The Academy of Motion Pictures Art and Sciences officially released a new ruling on a small yet potent modification to their Oscar nomination process. Short films, documentaries, and foreign language films will no longer need an in-theater viewing for academy members to be eligible to cast a ballot on their category. Henceforth, busy film luminaries like Jerry Lewis or Michael Bay (yes, Michael Bay is in the Academy) can expect to be mailed DVDs of recent cinema’s more obscure masterpieces, to be watched however and whenever they please. Before, members had to deal with the inconvenience of either tracking the docs, shorts, and foreign films down at film festivals or Art-house theaters, or going to Academy screenings.
This acquiescence is not exactly in lock-step with the dogma of the academy. The higher-ups at the MPAA are old-fashioned, sentimental folks, who believe in the inspirational power of the theater. For evidence that supports claim, please refer to any Best Picture winner for the past twenty years. I too, tentatively agree with the notion that any movie fan, no matter how committed, must cough up the increasingly steep price to be properly enveloped in a film, as its makers intend. David Lynch is right to be angry, your iPhone could rob you of your movie experience.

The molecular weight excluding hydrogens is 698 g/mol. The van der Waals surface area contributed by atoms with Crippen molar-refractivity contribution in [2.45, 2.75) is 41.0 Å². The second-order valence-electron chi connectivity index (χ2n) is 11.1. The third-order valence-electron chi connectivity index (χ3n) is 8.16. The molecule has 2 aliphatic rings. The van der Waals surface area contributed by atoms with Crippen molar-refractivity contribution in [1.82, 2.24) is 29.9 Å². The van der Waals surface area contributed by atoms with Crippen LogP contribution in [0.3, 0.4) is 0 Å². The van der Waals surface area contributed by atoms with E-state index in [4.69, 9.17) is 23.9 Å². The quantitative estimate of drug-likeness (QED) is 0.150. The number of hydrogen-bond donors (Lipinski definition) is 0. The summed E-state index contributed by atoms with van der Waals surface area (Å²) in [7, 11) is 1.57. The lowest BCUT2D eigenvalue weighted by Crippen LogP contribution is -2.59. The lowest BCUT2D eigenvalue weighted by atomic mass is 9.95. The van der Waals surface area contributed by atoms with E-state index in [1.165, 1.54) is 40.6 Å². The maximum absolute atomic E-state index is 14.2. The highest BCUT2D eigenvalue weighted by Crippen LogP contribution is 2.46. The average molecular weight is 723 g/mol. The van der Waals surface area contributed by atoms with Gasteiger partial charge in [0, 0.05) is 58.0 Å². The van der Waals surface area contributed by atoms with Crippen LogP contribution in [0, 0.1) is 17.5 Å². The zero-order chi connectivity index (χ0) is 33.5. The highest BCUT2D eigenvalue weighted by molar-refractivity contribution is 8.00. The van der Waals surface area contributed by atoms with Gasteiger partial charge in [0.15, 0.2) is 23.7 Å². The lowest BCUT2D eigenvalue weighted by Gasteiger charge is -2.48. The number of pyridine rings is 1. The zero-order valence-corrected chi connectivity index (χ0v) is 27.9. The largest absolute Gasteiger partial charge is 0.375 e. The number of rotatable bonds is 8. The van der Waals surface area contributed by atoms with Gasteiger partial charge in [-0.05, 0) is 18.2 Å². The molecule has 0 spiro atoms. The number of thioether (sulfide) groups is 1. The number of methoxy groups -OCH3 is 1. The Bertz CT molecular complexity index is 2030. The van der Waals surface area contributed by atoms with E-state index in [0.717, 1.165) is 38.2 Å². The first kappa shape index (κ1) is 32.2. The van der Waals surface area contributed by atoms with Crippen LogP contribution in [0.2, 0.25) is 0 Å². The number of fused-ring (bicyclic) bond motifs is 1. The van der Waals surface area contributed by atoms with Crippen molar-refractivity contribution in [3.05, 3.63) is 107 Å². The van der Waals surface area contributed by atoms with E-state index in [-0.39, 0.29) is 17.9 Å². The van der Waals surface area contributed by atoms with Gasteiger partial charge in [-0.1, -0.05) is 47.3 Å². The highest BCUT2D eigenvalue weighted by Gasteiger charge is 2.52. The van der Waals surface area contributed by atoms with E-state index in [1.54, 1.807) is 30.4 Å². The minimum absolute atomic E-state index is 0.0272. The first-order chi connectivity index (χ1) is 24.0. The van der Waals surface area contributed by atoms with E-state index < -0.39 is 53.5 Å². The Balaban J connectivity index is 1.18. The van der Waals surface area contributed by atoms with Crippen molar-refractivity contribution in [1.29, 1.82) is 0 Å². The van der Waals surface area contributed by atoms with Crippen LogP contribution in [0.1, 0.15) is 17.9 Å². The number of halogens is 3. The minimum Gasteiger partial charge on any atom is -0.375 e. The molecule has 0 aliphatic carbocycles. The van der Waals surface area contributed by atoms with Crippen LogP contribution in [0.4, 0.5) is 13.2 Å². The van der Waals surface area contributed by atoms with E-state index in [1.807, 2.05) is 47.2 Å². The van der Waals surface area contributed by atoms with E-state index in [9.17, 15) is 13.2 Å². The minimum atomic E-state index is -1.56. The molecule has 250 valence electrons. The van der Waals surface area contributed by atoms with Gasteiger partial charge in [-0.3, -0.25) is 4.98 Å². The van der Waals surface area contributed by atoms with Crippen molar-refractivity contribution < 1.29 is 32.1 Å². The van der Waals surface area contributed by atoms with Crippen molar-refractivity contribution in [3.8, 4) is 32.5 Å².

However, I ultimately champion this decision to let the Academy members watch as they please. Documentaries, shorts, and foreign films are generally less visually and sonically demanding as their bigger brothers, and would do quite well on a nice plasma display, or even, dare I say, an iPad retina screen with quality headphones. There are quite a few examples that prove this generalization wrong, I concede. However, the best of the best in movies never benefit solely from strong images and sound alone. They have a stronger ethos, and they are truly different, and that distinction is clear regardless of how one watches.
Ultimately the trade off will work in the favor of the potential nominees in the relevant categories. Documentaries and shorts are rare jewels of cinema now rendered more easily excavated by our nation’s tastemakers, and lauded for the general public. Foreign films, though easier to find, will also benefit from this same casual attitude towards their consideration, by garnering more eligible views. More views means more votes, more votes means a better-informed result. Now, if only we cinephiles could convince our friends and family to add a few shorts, foreigns, and docs to their Netflix queues...